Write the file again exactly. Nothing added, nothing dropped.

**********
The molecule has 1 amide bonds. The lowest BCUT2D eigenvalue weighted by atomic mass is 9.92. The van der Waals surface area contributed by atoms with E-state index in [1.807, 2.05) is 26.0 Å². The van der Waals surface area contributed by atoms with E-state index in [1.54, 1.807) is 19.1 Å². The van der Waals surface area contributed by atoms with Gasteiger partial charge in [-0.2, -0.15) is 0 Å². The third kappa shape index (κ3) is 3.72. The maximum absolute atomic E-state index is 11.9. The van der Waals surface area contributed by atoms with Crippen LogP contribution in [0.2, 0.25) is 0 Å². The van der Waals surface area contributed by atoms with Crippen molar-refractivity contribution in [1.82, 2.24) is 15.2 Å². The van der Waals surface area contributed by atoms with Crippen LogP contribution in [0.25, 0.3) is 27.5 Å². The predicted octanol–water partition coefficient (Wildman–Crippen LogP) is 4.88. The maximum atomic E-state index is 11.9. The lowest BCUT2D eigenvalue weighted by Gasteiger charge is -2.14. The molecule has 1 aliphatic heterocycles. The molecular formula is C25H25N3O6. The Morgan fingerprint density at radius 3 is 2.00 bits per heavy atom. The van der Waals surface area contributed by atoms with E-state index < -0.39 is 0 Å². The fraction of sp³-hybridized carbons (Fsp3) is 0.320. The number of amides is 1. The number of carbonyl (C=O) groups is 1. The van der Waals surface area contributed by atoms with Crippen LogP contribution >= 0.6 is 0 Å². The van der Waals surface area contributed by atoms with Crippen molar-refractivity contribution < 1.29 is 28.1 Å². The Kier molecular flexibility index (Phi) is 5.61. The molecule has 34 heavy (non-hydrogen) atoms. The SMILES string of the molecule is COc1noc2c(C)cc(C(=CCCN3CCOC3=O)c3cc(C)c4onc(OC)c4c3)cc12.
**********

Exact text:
The molecule has 1 amide bonds. The lowest BCUT2D eigenvalue weighted by atomic mass is 9.92. The van der Waals surface area contributed by atoms with E-state index in [1.807, 2.05) is 26.0 Å². The van der Waals surface area contributed by atoms with E-state index in [1.54, 1.807) is 19.1 Å². The van der Waals surface area contributed by atoms with Gasteiger partial charge in [-0.2, -0.15) is 0 Å². The third kappa shape index (κ3) is 3.72. The maximum absolute atomic E-state index is 11.9. The van der Waals surface area contributed by atoms with Crippen LogP contribution in [0.2, 0.25) is 0 Å². The van der Waals surface area contributed by atoms with Crippen molar-refractivity contribution in [1.82, 2.24) is 15.2 Å². The van der Waals surface area contributed by atoms with Crippen LogP contribution in [0.25, 0.3) is 27.5 Å². The predicted octanol–water partition coefficient (Wildman–Crippen LogP) is 4.88. The maximum atomic E-state index is 11.9. The lowest BCUT2D eigenvalue weighted by Gasteiger charge is -2.14. The molecule has 1 aliphatic heterocycles. The molecular formula is C25H25N3O6. The Morgan fingerprint density at radius 3 is 2.00 bits per heavy atom. The van der Waals surface area contributed by atoms with E-state index < -0.39 is 0 Å². The fraction of sp³-hybridized carbons (Fsp3) is 0.320. The number of amides is 1. The number of carbonyl (C=O) groups is 1. The van der Waals surface area contributed by atoms with Crippen LogP contribution >= 0.6 is 0 Å². The van der Waals surface area contributed by atoms with Crippen molar-refractivity contribution < 1.29 is 28.1 Å². The Kier molecular flexibility index (Phi) is 5.61. The molecule has 34 heavy (non-hydrogen) atoms. The SMILES string of the molecule is COc1noc2c(C)cc(C(=CCCN3CCOC3=O)c3cc(C)c4onc(OC)c4c3)cc12.